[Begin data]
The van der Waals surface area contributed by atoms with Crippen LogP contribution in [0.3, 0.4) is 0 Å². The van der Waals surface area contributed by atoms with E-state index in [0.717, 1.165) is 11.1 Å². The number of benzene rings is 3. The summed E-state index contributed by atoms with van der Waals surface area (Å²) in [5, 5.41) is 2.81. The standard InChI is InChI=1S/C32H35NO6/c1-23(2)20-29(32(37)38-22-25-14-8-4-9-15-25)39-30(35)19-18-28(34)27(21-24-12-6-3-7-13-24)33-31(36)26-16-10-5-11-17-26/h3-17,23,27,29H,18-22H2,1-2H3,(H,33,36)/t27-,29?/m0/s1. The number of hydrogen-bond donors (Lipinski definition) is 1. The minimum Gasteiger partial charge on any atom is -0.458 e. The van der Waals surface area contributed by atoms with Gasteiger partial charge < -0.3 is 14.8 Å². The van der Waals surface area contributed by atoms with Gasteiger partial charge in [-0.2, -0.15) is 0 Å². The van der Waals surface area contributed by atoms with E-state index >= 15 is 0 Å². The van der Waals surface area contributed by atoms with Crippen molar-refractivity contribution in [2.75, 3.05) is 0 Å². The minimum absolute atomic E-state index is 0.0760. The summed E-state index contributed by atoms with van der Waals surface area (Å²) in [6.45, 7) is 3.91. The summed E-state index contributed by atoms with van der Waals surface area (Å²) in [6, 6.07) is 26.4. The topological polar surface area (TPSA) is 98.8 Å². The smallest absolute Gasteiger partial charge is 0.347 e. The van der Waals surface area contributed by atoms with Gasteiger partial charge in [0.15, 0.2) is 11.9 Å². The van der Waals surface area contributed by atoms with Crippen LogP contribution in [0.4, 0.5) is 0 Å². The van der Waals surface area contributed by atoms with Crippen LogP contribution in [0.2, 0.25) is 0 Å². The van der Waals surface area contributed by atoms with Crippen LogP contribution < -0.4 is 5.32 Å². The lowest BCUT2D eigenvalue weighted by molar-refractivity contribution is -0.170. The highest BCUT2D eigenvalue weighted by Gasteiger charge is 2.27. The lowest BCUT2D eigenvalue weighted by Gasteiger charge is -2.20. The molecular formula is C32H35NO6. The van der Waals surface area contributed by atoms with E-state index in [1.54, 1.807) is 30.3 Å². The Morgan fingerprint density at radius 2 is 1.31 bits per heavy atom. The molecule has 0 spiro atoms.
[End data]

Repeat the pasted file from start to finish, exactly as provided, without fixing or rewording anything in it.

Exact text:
The van der Waals surface area contributed by atoms with Crippen LogP contribution in [0.3, 0.4) is 0 Å². The van der Waals surface area contributed by atoms with E-state index in [0.717, 1.165) is 11.1 Å². The number of benzene rings is 3. The summed E-state index contributed by atoms with van der Waals surface area (Å²) in [5, 5.41) is 2.81. The standard InChI is InChI=1S/C32H35NO6/c1-23(2)20-29(32(37)38-22-25-14-8-4-9-15-25)39-30(35)19-18-28(34)27(21-24-12-6-3-7-13-24)33-31(36)26-16-10-5-11-17-26/h3-17,23,27,29H,18-22H2,1-2H3,(H,33,36)/t27-,29?/m0/s1. The number of hydrogen-bond donors (Lipinski definition) is 1. The minimum Gasteiger partial charge on any atom is -0.458 e. The van der Waals surface area contributed by atoms with Gasteiger partial charge < -0.3 is 14.8 Å². The van der Waals surface area contributed by atoms with Gasteiger partial charge in [-0.2, -0.15) is 0 Å². The van der Waals surface area contributed by atoms with E-state index >= 15 is 0 Å². The van der Waals surface area contributed by atoms with Crippen molar-refractivity contribution in [2.75, 3.05) is 0 Å². The minimum absolute atomic E-state index is 0.0760. The summed E-state index contributed by atoms with van der Waals surface area (Å²) in [6.45, 7) is 3.91. The summed E-state index contributed by atoms with van der Waals surface area (Å²) in [6, 6.07) is 26.4. The topological polar surface area (TPSA) is 98.8 Å². The smallest absolute Gasteiger partial charge is 0.347 e. The van der Waals surface area contributed by atoms with Gasteiger partial charge in [0.15, 0.2) is 11.9 Å². The van der Waals surface area contributed by atoms with Crippen LogP contribution in [0.4, 0.5) is 0 Å². The van der Waals surface area contributed by atoms with Crippen LogP contribution in [0.2, 0.25) is 0 Å². The van der Waals surface area contributed by atoms with Crippen LogP contribution < -0.4 is 5.32 Å². The lowest BCUT2D eigenvalue weighted by molar-refractivity contribution is -0.170. The highest BCUT2D eigenvalue weighted by Gasteiger charge is 2.27. The lowest BCUT2D eigenvalue weighted by Gasteiger charge is -2.20. The molecular formula is C32H35NO6. The van der Waals surface area contributed by atoms with E-state index in [1.54, 1.807) is 30.3 Å². The Morgan fingerprint density at radius 2 is 1.31 bits per heavy atom. The molecule has 0 spiro atoms.